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Gloss-white, frameless cabinets are popular, but they will not work for most homes.  If you want to update your space, but keep it tied to the look of the home, there are plenty of options. An older, more traditional home may be able to get away with white shaker cabinets.   But, for a more timeless look, you could opt for Twain Diamond White with a transitional style.  If you’re looking for something even more progressive, like grey cabinetry, but are worried about the longevity of the style, try Twain Stonewood.  This fantastic cabinetry gets you into 2018 and beyond with the hottest color in the marketplace; grey.  However, it is made more traditional and warm by using stain instead of paint. This will fit into many architectural eras and can be paired with diamond white for extra interesting detail.  

In this home, you can see how the traditional elements of divided windows and large crown molding at the ceiling blend perfectly with Twain Diamond White cabinets and a rustic laminate floor.  The updated look blends well with the wainscot panelling in the next room.

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Yes, white cabinets are fresh and on-trend. However, they don’t necessarily need to be bright white.  Try a creamy bisque or even a heritage white to update your home so it won’t scream “2018 kitchen in a 1978 home.”  New cabinets can have a classic feel. Look at the Bennett Warm White cabinets (currently available at by phone only) in this kitchen.  They have a timeless feel that matches the style of the home through the use of glass doors, a wine rack and large, turned legs.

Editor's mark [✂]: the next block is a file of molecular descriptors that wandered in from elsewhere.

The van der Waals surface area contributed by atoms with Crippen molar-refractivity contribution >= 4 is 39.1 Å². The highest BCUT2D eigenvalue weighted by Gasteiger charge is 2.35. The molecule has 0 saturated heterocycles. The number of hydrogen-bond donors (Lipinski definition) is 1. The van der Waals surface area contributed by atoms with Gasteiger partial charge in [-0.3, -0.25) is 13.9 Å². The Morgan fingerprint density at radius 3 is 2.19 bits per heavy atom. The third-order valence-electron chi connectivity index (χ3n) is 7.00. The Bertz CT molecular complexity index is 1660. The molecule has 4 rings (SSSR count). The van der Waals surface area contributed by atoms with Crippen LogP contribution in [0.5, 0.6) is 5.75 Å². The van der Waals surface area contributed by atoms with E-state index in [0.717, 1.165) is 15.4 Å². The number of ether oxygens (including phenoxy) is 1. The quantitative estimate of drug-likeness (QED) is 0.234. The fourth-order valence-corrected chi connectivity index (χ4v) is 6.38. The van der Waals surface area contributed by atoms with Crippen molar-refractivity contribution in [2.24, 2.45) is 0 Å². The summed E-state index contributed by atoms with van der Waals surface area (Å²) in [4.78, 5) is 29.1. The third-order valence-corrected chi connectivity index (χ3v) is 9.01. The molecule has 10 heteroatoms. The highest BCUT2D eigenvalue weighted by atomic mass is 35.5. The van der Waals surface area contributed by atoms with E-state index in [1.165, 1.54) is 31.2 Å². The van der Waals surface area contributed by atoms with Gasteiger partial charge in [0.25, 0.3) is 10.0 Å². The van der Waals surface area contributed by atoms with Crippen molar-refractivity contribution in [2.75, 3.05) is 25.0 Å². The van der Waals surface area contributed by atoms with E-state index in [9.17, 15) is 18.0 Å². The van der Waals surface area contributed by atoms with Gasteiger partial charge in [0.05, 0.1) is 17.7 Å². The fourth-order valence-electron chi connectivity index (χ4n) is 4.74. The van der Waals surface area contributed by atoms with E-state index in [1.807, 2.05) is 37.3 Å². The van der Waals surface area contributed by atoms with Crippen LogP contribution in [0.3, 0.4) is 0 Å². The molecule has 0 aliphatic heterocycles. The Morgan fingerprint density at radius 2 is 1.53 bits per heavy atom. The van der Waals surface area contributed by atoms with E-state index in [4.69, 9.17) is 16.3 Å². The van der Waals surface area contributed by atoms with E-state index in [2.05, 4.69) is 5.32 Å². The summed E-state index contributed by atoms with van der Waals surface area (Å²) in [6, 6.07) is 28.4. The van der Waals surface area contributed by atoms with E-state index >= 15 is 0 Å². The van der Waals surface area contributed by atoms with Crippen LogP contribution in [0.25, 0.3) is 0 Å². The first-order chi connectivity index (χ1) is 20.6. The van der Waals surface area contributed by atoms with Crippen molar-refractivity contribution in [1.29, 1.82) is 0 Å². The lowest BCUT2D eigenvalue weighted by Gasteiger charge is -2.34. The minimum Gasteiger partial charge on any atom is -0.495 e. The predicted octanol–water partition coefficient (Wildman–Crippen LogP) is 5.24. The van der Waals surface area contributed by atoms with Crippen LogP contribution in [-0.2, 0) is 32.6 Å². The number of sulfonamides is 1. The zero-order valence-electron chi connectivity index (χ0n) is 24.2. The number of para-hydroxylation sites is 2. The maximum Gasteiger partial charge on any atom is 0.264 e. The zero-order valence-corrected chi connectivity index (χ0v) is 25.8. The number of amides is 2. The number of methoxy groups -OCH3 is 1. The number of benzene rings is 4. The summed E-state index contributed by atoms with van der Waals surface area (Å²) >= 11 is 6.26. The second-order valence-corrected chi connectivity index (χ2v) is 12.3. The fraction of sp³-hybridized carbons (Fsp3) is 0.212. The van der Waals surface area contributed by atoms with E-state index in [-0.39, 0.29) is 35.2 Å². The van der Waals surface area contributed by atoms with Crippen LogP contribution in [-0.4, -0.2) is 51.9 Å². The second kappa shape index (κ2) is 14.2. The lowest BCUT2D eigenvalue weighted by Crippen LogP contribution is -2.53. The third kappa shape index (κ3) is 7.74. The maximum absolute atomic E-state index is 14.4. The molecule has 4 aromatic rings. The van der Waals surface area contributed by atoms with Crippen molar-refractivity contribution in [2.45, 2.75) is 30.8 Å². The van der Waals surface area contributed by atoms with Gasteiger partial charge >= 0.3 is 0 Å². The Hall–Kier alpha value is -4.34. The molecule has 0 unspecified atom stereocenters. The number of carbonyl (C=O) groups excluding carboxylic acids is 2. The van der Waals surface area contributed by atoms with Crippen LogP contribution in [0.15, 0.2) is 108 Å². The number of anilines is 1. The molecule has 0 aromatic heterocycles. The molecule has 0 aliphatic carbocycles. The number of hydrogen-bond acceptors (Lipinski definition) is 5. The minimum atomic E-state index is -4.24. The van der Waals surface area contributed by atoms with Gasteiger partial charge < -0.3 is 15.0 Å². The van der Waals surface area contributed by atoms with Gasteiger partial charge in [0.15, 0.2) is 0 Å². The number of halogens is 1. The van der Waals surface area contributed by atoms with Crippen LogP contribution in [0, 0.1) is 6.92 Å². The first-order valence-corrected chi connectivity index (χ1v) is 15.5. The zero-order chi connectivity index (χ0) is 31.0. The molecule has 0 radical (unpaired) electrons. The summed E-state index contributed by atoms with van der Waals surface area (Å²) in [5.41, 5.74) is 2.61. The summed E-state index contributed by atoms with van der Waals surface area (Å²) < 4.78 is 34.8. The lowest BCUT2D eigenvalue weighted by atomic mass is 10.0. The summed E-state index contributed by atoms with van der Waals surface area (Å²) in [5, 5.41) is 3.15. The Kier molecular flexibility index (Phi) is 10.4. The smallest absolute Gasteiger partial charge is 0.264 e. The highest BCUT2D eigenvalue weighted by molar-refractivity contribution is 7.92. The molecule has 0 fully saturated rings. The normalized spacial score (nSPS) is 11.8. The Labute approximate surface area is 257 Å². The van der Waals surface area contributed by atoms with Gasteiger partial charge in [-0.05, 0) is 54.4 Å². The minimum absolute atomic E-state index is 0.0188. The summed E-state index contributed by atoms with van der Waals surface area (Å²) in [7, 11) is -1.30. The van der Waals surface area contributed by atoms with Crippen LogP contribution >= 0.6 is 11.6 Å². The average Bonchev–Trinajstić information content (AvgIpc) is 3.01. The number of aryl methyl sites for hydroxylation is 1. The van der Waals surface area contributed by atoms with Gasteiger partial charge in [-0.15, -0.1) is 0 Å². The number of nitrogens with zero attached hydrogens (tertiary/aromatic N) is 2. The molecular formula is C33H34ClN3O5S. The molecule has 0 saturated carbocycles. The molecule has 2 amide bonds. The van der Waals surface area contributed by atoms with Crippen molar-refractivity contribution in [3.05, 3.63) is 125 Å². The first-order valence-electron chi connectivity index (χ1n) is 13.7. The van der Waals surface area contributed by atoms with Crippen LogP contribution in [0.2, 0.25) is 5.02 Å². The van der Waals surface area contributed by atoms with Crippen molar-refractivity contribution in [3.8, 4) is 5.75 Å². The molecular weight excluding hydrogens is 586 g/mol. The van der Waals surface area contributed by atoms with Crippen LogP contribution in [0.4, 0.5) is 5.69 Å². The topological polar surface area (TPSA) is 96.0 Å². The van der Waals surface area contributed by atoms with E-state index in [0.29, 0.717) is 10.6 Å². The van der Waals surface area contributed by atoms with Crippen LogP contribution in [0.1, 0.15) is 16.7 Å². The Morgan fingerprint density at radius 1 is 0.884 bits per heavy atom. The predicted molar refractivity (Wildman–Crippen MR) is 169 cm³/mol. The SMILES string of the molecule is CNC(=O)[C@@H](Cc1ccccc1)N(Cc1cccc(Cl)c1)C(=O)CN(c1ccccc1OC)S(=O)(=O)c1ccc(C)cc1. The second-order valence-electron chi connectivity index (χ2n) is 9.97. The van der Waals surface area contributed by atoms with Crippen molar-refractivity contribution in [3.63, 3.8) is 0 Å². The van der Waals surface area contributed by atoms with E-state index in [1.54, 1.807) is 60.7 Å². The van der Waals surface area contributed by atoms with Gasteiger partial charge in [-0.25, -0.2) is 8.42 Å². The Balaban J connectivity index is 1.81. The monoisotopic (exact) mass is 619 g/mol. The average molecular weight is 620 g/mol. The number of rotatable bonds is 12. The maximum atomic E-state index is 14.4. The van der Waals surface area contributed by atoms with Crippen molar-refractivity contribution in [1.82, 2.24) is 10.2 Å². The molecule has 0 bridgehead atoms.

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In every cabinet discussion, we always seem to end up speaking about the benefits of stained cabinetry.  Stained cabinetry is much more forgiving than painted cabinetry when it comes to hiding the inevitable scuff, scratch, smudge or even fingerprints.  Think of it this way; eating spaghetti in a white shirt is much more risky than eating spaghetti in a camouflage shirt. Similarly, you’ll see things on stark white or black cabinetry more prominently than stained cabinetry where the woodgrain shows through.  Even something as normal as the junction of two pieces of wood on a cabinet door will stand out as cracks or splits after a few cycles of heat and humidity. To avoid these concerns, you should look at a stained cabinet like these Truffle Shaker cabinets from

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If this article speaks to you, but you’re not sure where to begin,  give our friendly design team a call. We’ll help you to choose the perfect cabinetry and flooring for your space. We can’t wait to hear about your project.  Visit or call 1-800-913-2947 today!